Formed in orbit around jovian planets Circular orbits in same direction as

Formed in orbit around jovian planets circular orbits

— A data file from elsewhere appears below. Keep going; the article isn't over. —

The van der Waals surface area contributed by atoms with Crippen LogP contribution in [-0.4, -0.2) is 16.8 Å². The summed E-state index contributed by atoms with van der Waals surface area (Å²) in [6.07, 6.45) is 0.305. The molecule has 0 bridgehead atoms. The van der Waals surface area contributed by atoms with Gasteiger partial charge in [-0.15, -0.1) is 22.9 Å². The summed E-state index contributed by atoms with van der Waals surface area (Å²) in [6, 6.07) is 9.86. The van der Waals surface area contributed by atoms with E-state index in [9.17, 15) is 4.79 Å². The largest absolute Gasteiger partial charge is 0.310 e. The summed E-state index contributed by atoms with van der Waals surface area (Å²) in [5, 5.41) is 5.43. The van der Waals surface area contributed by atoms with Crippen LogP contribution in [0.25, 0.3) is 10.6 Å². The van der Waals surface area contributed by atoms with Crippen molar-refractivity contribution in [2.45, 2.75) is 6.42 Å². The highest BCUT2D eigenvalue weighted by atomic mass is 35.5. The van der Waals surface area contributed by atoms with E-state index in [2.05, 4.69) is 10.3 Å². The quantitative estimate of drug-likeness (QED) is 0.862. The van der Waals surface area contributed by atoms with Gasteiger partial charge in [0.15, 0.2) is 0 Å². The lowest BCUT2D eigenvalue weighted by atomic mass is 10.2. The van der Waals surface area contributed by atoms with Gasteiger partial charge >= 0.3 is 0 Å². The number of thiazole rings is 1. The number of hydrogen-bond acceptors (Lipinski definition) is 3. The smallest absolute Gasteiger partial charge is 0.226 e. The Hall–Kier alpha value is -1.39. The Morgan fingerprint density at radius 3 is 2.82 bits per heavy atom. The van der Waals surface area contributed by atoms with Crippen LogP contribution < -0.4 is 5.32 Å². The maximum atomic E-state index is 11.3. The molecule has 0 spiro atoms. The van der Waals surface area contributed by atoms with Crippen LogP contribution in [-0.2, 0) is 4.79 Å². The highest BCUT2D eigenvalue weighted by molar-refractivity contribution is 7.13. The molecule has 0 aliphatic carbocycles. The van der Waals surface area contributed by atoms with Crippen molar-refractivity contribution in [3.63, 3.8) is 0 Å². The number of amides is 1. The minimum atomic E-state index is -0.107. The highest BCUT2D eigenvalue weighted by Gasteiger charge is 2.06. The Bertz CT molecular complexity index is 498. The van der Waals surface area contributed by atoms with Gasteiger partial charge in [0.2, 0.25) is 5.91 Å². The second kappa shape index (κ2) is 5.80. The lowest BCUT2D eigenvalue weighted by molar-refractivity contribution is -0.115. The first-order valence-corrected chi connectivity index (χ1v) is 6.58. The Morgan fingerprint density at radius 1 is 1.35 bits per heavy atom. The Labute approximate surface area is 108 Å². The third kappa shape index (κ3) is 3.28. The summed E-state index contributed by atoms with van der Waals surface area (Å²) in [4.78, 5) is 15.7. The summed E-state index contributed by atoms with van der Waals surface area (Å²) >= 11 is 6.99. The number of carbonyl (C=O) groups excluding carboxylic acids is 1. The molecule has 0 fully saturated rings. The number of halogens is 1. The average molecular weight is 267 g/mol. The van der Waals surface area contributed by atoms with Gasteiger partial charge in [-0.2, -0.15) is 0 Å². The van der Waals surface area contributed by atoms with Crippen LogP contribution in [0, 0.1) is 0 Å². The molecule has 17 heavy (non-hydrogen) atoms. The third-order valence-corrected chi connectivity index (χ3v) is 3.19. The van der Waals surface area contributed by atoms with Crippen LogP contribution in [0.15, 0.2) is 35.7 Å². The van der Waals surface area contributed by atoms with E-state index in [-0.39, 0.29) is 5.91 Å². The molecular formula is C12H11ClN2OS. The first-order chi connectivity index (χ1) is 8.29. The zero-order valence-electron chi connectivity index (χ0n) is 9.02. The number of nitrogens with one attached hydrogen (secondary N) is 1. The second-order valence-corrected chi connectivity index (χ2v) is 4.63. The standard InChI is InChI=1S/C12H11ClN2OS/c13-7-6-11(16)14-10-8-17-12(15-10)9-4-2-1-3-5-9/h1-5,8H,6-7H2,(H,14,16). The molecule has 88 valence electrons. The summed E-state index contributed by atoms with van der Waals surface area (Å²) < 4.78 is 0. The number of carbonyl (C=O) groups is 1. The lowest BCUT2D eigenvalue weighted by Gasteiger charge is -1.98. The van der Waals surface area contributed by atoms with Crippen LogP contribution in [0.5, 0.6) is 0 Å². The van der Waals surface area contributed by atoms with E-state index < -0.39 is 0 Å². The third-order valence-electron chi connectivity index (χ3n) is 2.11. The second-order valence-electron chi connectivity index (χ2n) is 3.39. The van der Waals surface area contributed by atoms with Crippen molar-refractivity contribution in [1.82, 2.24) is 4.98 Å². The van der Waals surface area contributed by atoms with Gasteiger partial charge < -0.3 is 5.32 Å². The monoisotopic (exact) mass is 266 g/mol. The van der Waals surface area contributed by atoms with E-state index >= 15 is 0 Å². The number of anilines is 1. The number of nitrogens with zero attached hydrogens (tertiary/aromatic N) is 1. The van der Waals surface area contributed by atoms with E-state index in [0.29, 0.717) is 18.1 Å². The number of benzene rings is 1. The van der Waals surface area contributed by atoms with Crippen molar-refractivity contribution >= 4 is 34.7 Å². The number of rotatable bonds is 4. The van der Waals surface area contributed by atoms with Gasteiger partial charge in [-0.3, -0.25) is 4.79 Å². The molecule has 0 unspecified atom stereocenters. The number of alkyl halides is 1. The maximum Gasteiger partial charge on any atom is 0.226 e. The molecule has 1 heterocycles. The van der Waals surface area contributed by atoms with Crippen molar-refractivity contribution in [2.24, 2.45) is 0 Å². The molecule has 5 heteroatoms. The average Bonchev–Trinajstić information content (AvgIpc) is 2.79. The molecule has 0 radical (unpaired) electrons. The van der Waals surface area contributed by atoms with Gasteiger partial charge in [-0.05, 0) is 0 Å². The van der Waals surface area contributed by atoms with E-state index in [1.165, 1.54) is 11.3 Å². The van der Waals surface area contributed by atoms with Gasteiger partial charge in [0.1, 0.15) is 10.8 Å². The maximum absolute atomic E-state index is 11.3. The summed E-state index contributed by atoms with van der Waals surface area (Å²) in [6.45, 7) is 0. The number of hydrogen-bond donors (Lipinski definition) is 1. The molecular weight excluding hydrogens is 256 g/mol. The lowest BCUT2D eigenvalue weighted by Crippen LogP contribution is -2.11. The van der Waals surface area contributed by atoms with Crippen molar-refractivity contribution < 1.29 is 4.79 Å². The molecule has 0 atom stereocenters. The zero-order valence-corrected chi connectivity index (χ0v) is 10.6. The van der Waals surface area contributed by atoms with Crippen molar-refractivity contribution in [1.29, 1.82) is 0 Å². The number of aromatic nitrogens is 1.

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Medium & Large Moons: •Enough self-gravity to be spherical Have substantial amounts of ice. •Formed in orbit around jovian planets. •Circular orbits in same direction as planet rotation (except Triton) Small Moons: •Far more numerous than the medium and large moons. •Not enough gravity to be spherical: “potato-shaped” •Captured asteroids or comets The Galilean satellites were first seen by the Italian astronomer Galileo Galilei in 1610. Shown from left to right in order of increasing distance from Jupiter, Io is closest, followed by Europa, Ganymede, and Callisto. LO lo had impact craters buried by lava is the closest Galilean satellite to Jupiter, so it has the greatest tidal heating and is the most geologically active moon.Jupiter’s gravity creates tidal bulges on Io. Bulges are largest when Io is nearest Jupiter. Europa may house a deep liquid water ocean Tidal heating not as strong as on Io, but likely a source of heat for the ocean of water. Ganymede largest moon in solar system Callisto Heavily cratered iceball Furthest of the Galilean moons from Jupiter Titan: A moon with atmosphere Saturn’s largest moon; 2nd largest in the solar system Only moon to have a thick, hazy atmosphere ENCELADUS Plumes of icy material extend above the southern polar region of Saturn's moon Enceladus as imaged by the Cassini spacecraft in February 2005. The monochrome view is presented along with a color-coded version on the right. The latter reveals a fainter and much more extended plume component. Why does Triton orbit Neptune backwards? Triton was captured but its companion escaped It orbits opposite Neptune’s direction of rotation. If Triton had formed with Neptune, it would orbit Neptune in the direction of the planet’s rotation, like all the other large moons in the solar system. Why do the jovian planets have rings? Ring particles are probably debris from moons Meteoroid A bit of interplanetary debris that falls through Earth’s atmosphere Meteor A streak of light caused by a meteoroid Commonly called a “shooting star” Meteorite A space rock on the ground Meteoroid A bit of interplanetary debris that falls through Earth’s atmosphere Meteor A streak of light caused by a meteoroid Commonly called a “shooting star” Meteorite A space rock on the ground Where do comets come from? Kuiper belt: On more orderly orbits from 30-100 AU in disk of solar system (go around the Sun in the same direction as the planets, roughly in the same plane). Oort cloud: On random orbits extending to about 50,000 AU. Only objects with very elliptical orbits can come into the inner solar system (within the orbit of Neptune). The Oort Cloud is a large spherical cloud with a radius from 50,000 to 100,000 A.U. surrounding the Sun filled with billions to trillions of comets. It has not been directly observed Comet Nucleus: Mostly water ice, some solid dust; “dirty snowballs” Coma: When a comet nears the Sun, its ices start to vaporize; jets of dust and gas erupt from its surface, which produces a cloud around the nucleus called the coma. Tails: Gas tail - atoms of gases from the comet; Dust tail: smoke-sized particles (smaller than household dust). A comet’s tail always points away from the Sun
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